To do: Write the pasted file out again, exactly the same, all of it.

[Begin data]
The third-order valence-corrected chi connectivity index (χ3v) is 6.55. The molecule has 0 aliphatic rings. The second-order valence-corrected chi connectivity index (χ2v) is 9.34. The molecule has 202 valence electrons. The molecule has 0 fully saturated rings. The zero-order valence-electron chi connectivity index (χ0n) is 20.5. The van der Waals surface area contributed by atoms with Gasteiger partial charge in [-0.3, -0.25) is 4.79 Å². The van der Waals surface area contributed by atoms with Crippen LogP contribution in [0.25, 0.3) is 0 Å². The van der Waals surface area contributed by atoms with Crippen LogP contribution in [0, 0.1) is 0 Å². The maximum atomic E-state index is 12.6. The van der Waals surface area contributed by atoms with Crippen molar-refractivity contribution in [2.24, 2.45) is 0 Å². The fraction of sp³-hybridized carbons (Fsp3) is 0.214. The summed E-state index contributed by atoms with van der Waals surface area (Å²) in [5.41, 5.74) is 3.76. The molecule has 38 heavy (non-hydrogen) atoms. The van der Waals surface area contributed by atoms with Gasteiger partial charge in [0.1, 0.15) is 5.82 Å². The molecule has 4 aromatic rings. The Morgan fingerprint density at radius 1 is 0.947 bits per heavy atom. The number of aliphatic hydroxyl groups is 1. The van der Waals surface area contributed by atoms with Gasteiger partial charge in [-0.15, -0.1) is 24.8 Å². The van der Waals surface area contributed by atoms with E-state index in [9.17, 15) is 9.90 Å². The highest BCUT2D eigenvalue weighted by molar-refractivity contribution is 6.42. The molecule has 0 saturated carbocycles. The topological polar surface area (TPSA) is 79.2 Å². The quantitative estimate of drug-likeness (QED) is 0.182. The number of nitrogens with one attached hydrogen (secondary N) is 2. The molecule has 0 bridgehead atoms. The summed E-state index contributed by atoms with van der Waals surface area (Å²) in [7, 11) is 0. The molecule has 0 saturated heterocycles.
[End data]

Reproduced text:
The third-order valence-corrected chi connectivity index (χ3v) is 6.55. The molecule has 0 aliphatic rings. The second-order valence-corrected chi connectivity index (χ2v) is 9.34. The molecule has 202 valence electrons. The molecule has 0 fully saturated rings. The zero-order valence-electron chi connectivity index (χ0n) is 20.5. The van der Waals surface area contributed by atoms with Gasteiger partial charge in [-0.3, -0.25) is 4.79 Å². The van der Waals surface area contributed by atoms with Crippen LogP contribution in [0.25, 0.3) is 0 Å². The van der Waals surface area contributed by atoms with Crippen LogP contribution in [0, 0.1) is 0 Å². The maximum atomic E-state index is 12.6. The van der Waals surface area contributed by atoms with Crippen molar-refractivity contribution in [2.24, 2.45) is 0 Å². The fraction of sp³-hybridized carbons (Fsp3) is 0.214. The summed E-state index contributed by atoms with van der Waals surface area (Å²) in [5.41, 5.74) is 3.76. The molecule has 38 heavy (non-hydrogen) atoms. The van der Waals surface area contributed by atoms with Gasteiger partial charge in [0.1, 0.15) is 5.82 Å². The molecule has 4 aromatic rings. The Morgan fingerprint density at radius 1 is 0.947 bits per heavy atom. The number of aliphatic hydroxyl groups is 1. The van der Waals surface area contributed by atoms with Gasteiger partial charge in [-0.15, -0.1) is 24.8 Å². The van der Waals surface area contributed by atoms with E-state index in [9.17, 15) is 9.90 Å². The highest BCUT2D eigenvalue weighted by molar-refractivity contribution is 6.42. The molecule has 0 saturated carbocycles. The topological polar surface area (TPSA) is 79.2 Å². The quantitative estimate of drug-likeness (QED) is 0.182. The number of nitrogens with one attached hydrogen (secondary N) is 2. The molecule has 0 bridgehead atoms. The summed E-state index contributed by atoms with van der Waals surface area (Å²) in [7, 11) is 0. The molecule has 0 saturated heterocycles.